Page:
A few days later Arthur was involved in a car accident. He called the center to tell Lucy that he wouldn’t be there for lunch. She handed Doris the phone and he explained to her where he was and she told him that she would be right there.
After helping Arthur, Doris made sure that he got home safely. He hugged and kissed her for the first time and said “Oh, now we need to get married.” Doris agreed so they left to go and get their marriage license.
Lucy suggested that they get married at the center since they met there.
On October 30th, 2001, Doris was walked down the aisle (between the dining room tables) with her grandson Joel to her waiting groom. Arthur was standing with his sister-in-law and two best friends. Doris was met by her three daughters and granddaughter, Leah, who served cake (made by Doris’ daughter).
A local news station was on hand to video the wedding.
Arthur and Doris shared eight years together before he passed away from complications of a broken hip and Alzheimer’s disease. Lucy remembers the genuine love that Arthur & Doris shared and has often spoken to others about the complete devotion she had for him, especially when he was in the nursing home. As his Dementia got worse and he was unable to verbally communicate, it was Doris who would be there to help the nursing staff care for him every night and at times would go back to facility and stay until he fell asleep before going back home.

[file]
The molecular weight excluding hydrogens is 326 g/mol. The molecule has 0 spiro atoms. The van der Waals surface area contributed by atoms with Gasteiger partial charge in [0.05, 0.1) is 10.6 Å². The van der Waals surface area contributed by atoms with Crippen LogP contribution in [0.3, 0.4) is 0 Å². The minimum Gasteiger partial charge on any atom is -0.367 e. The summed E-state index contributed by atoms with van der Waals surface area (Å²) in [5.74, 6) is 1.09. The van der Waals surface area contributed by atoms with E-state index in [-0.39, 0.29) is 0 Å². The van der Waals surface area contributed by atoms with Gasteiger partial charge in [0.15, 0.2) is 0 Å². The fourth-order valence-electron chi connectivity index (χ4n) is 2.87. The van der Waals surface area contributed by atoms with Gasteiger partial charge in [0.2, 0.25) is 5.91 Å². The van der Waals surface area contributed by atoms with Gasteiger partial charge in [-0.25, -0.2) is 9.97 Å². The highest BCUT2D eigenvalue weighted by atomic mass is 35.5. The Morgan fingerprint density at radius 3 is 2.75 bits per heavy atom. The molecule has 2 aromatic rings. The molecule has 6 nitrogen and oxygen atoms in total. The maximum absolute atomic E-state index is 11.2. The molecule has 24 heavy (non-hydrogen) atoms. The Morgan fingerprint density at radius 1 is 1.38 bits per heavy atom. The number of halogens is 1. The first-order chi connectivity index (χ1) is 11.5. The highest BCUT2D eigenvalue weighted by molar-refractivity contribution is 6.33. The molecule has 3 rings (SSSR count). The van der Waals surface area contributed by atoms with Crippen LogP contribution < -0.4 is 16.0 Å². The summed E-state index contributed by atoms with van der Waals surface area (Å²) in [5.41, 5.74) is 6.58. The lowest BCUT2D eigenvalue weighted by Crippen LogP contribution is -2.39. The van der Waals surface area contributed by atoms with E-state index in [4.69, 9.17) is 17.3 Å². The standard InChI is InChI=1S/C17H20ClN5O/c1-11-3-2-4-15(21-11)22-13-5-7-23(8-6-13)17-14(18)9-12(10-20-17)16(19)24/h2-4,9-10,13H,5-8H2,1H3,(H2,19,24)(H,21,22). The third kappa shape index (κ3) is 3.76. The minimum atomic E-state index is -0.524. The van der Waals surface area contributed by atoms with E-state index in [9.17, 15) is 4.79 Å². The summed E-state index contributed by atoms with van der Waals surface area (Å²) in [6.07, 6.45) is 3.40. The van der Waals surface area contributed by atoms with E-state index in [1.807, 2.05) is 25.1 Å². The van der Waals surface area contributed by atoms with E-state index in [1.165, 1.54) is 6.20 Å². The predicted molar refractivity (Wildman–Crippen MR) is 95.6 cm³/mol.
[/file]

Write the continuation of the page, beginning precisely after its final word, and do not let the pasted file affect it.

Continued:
Henry and I met when we were 17 years old. At the time I was engaged to my friend’s brother, Gary, who was a sailor stationed in Virginia.
I learned that Gary was seeing someone else so I wrote him a “Dear John” letter and told him he could pick up his ring when he came home. My cousin who lived with us had a date with a fella named Jacob and his friend Henry came along, so I joined them. Our "double date" was to a medicine show in Pennsylvania.
I was still in love with Gary but that night fell deeply in love with Henry and after that night we spent almost every day together. I mostly remember us putting puzzles together, but we also saw every movie that came out. We dated for almost 7 years as I wasn't allowed to marry until I was 21 years old.
Three years after we'd begun dating, his mother got very sick and was dying. She told him that he wasn't fit to marry me or anyone else due to the fact that he used crutches to walk from being born with a water tumor on his back and at 2 years old had surgery that injured his back.